The American Silver Eagle is the bullion coin issued by the US Mint. The Liberty Coin Act was signed into law in 1985, requiring the Secretary of the Treasury to mint and issue silver bullion coins to provide investors with a trusted and stable store of value and wealth. First issued in 1986, the American Eagle 1 oz Silver Coin is the official silver bullion coin of the United States. Buying silver eagles provides investors with one of the most trusted precious metals products in the world.
The coin specifications were defined in the law, including the diameter, weight, fineness, general design, inscriptions and even the edge finish. The initial silver was supplied by the U.S. Strategic Silver Stockpile and only newly mined domestic silver can be utilized. The American Silver Eagle is a specie, numismatic and with legal tender denomination of $1 USD.
The American Eagle Silver coin design carries symbolism reflecting the values of the country. The obverse side features Adolph A. Weinman's "Walking Liberty" design, first used on half-dollar coins between 1916 and 1947. The design captures Lady Liberty draped with an American Flag while walking full-stride. Her right hand is extended, while her left hand is grasping branches of laurel and oak.
The Type 1 reverse was designed by John Mercanti, the chief engraver of the U.S. Mint when the Silver Eagle was first issued. The design boasts a variety of classic symbolic representations of American iconography.
In 2021, after 35 years of proven mintage history, the US Mint updated the reverse side design. Numismatists have designated the first generation of the Silver Eagle as having the Type 1 reverse design. Beginning part way through 2021, the mint issued its first Type 2 design.
The Type 2 was designed as part of the US Mint's Artist Infusion Program (AIP), which brings a pool of talented American artists and sculptors who enrich and invigorate the nation's coins and medals with specialized designs. Professional medallic artists create and submit designs for consideration and work with Mint staff to create and sculpt the models required to produce coins and medals.
The Type-2 Silver Eagle's reverse now features an image of a bald eagle coming in for a landing, carrying an oak branch as if to add it to a nest. This design was created by artist Emily Damstra and sculpted by Mint Medallic Artist Michael Gaudioso. Damstra's design was chosen after a competition and a series of reviews. It represents not only the national bird but also a strong desire for peace and unity within the nation.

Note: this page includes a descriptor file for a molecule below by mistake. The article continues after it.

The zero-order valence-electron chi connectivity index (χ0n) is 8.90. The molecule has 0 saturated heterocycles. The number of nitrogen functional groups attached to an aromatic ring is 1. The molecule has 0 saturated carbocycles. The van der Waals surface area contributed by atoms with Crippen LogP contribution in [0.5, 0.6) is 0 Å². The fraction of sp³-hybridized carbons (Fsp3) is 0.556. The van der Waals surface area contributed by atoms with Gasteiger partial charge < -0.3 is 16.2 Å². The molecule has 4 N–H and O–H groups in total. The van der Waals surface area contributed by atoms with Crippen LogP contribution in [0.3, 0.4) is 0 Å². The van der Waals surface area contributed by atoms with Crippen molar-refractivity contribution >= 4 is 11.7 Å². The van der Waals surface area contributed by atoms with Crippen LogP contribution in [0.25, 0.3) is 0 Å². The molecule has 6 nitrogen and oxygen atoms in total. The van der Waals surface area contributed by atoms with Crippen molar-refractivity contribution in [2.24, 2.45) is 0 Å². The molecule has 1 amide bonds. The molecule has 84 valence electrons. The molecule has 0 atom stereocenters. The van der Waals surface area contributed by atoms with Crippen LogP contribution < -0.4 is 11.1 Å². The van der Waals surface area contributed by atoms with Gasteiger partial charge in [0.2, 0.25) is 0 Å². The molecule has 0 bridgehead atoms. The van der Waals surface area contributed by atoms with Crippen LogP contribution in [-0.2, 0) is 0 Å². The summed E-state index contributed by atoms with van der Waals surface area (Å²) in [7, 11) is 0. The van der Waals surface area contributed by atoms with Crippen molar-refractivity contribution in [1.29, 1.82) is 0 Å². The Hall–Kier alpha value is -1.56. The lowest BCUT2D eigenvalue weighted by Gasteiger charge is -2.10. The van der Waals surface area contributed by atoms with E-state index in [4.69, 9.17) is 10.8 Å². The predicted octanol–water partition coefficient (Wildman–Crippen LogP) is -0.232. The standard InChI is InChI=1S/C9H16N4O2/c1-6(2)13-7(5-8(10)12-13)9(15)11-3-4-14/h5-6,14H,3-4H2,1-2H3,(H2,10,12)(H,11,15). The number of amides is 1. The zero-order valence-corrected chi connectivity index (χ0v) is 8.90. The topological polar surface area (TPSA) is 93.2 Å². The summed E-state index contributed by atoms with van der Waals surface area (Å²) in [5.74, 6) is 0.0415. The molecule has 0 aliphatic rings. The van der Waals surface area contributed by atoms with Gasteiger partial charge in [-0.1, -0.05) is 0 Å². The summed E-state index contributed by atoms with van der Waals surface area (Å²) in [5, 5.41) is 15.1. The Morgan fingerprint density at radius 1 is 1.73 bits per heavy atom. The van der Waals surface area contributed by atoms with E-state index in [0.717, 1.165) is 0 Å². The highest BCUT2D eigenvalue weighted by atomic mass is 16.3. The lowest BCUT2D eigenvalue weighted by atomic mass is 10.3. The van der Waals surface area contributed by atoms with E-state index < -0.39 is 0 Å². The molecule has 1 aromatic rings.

The U.S. Mint added several new and enhanced security features with the introduction of the new design that includes the use of advanced scanning and anti-counterfeit measures.
A Precious Metals IRA is a type of Individual Retirement Account (IRA) that allows you to invest in physical precious metals. This is in contrast to traditional IRAs, where your choices are generally limited to more standard types of investments like stocks, bonds, and mutual funds.
The precious metals that are typically allowed in a Precious Metals IRA are gold, silver, platinum, and palladium. These must be in the form of bullion coins or bars and meet certain fineness requirements. For example, silver must be refined to a minimum purity of .999 fine (99.9% pure) or greater. Precious metals can serve as an effective measure of protection during economic downturns by providing a hedge against inflation and currency fluctuation.
The US Mint typically ships newly minted American Eagle coins during the beginning of January. Many trusted and reputable online bullion dealers have begun selling 2024 American Eagle Coins with delivery expected during the second week of January.
The US Mint is one of the oldest continually operating minting operations in the world and all other mints use variants of the Mintâ€™s processes. The Mint remains one of the worldâ€™s largest producer of coins today. Issues related to the production of bullion coins have led to huge increases in Silver Eagle premiums in recent years.
Many investors are looking to buy sovereign bullion coins from other mints. While many are still buying 1 oz silver eagles, some are concerned that the Mint suppliers are also making huge profits from the record high premiums caused by the shortages.
Keeping up with investors demand has been a difficult task for the US Mint. The pandemic lockdowns caused a total shut down of mint operations, forced mine closures and caused other widespread disruptions throughout industrial supply chains.
Problems for the Mint only got worse as investor demand for bullion investment coins skyrocketed because of the pandemic. For a few months, the minting of Silver Eagle coins was secretly shifted to the Philadelphia Mint for the first time in history as backorders began to pile up.
The US Mint continues to be slow and unable to meet investor demand.
The failures of the Mint and their planchet suppliers have led directly to significant increases in dealer premiums in recent weeks. This week, the lowest dealer premium for silver eagles is more than 60% over spot price.
Some dealers, such as APMEX and JM Bullion are currently selling silver eagles with premiums at over 88% above spot price.
APMEX, JM Bullion, SD Bullion and Money Metals Exchange have announced temporary changes to order and shipping policies upon an increase in order volume in recent weeks amidst the ongoing banking crisis. While premiums on silver eagles have recently risen back above 50% per coin. Lower premiums are available for other sovereign bullion coins such as Britannia, Kangaroo and Philharmonic.